Computational Design and Fabrication to Augment the Physical World

We are looking towards a future where a wide range of fabrication machines--from desktop 3D printers to industrial robotic arms--will allow end-users to create physical objects of their own designs. I develop computational design tools that enable end-users to express and convey their ideas into fabrication-ready 3D models. For example, Encore lets users print new parts directly onto, around or through existing objects; Reprise helps users generate and customize adaptations to mechanically enhance existing objects; Façade creates Braille overlays from user-taken photos to make appliances visually accessible; Forté turns a user's design into structures that can robustly support existing objects. In all these tools, the ultimate goal of fabrication is to augment the physical world, extending, adapting, annotating, or supporting existing objects to improve the quality of users' everyday lives.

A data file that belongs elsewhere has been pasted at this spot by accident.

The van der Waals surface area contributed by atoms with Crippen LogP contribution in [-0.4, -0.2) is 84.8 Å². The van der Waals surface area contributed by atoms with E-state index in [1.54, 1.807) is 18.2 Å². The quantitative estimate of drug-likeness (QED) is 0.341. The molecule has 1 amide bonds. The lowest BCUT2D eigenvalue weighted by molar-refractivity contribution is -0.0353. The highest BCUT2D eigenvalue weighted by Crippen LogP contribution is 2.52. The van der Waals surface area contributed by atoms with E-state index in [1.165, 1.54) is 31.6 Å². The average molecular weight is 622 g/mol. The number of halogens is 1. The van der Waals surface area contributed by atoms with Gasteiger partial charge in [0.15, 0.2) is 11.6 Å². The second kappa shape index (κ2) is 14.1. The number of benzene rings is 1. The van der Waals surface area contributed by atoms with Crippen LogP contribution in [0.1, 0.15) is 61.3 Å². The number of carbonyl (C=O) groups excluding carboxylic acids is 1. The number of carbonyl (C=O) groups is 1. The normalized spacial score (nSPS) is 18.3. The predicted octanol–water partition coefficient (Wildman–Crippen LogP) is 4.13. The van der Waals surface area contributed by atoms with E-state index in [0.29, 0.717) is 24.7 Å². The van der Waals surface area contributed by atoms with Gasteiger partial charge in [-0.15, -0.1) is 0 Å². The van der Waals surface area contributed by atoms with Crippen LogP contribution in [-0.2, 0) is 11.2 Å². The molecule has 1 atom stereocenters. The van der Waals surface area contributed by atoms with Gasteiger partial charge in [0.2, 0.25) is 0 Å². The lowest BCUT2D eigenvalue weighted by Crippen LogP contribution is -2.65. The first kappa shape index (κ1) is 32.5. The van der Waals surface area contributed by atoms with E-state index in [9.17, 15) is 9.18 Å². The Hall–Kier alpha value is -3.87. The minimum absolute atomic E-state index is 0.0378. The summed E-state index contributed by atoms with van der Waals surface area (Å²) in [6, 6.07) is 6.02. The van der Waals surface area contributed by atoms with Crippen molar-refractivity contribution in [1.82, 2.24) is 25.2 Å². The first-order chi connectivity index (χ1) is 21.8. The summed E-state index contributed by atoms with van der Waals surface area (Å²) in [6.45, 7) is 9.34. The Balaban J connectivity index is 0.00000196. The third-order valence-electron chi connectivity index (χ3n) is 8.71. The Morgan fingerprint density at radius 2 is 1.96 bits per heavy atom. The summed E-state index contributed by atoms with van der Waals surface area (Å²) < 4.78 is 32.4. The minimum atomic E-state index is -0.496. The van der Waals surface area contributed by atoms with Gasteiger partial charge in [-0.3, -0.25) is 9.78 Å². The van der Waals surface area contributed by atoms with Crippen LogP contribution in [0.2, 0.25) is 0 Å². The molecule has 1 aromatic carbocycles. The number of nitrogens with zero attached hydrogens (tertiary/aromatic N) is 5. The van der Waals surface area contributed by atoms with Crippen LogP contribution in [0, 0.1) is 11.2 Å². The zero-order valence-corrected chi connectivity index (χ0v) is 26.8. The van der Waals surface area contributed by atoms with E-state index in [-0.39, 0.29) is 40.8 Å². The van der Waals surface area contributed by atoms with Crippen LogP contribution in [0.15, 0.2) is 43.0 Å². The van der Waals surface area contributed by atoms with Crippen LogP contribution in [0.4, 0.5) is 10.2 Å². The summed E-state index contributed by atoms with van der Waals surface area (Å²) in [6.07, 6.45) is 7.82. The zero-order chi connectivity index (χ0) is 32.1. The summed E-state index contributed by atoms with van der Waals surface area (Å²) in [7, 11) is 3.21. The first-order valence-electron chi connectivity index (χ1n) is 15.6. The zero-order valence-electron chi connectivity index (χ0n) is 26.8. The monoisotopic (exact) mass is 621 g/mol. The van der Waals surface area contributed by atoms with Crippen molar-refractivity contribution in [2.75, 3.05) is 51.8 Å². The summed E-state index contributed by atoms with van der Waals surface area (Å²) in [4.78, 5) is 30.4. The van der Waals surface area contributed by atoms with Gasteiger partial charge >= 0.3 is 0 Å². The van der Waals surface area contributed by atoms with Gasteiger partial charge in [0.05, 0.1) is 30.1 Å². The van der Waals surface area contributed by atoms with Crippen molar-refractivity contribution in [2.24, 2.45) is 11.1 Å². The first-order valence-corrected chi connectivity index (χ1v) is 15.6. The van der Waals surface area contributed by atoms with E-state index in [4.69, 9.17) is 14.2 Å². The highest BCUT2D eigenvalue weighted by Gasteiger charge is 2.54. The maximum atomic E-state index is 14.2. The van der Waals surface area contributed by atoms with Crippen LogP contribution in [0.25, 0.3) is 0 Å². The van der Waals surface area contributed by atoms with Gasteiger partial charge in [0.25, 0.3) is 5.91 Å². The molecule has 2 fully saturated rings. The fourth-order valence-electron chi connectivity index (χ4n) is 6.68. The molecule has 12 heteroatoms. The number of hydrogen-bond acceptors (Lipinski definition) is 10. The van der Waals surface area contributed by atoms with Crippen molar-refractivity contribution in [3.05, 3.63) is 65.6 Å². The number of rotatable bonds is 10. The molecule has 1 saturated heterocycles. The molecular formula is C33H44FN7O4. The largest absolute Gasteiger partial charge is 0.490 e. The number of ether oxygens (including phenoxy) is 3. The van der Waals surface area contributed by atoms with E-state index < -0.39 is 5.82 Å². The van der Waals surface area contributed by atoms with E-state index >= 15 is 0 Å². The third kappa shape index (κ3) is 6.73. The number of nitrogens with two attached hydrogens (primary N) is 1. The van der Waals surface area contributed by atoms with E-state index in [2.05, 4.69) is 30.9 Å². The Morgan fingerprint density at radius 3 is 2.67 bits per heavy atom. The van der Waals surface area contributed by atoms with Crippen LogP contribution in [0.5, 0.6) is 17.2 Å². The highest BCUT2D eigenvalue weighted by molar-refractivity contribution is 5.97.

Xiang 'Anthony' Chen is a PhD student working with Scott Hudson and Stelian Coros from the School of Computer Science, Carnegie Mellon University. His research develops technical and design approaches to build novel human-computer interfaces that enhance users' physical interactivity with ubiquitous computers, or enable their creativity in fabricating physical objects of their design (e.g., using 3D printing). Anthony is an Adobe Research Fellow in Human-Computer Interaction. Frequently collaborating with industrial research labs (Microsoft, Autodesk, and Google), he has published 13 papers in top-tier HCI conferences and journal (CHI, UIST, and TOCHI) and has received two best paper awards.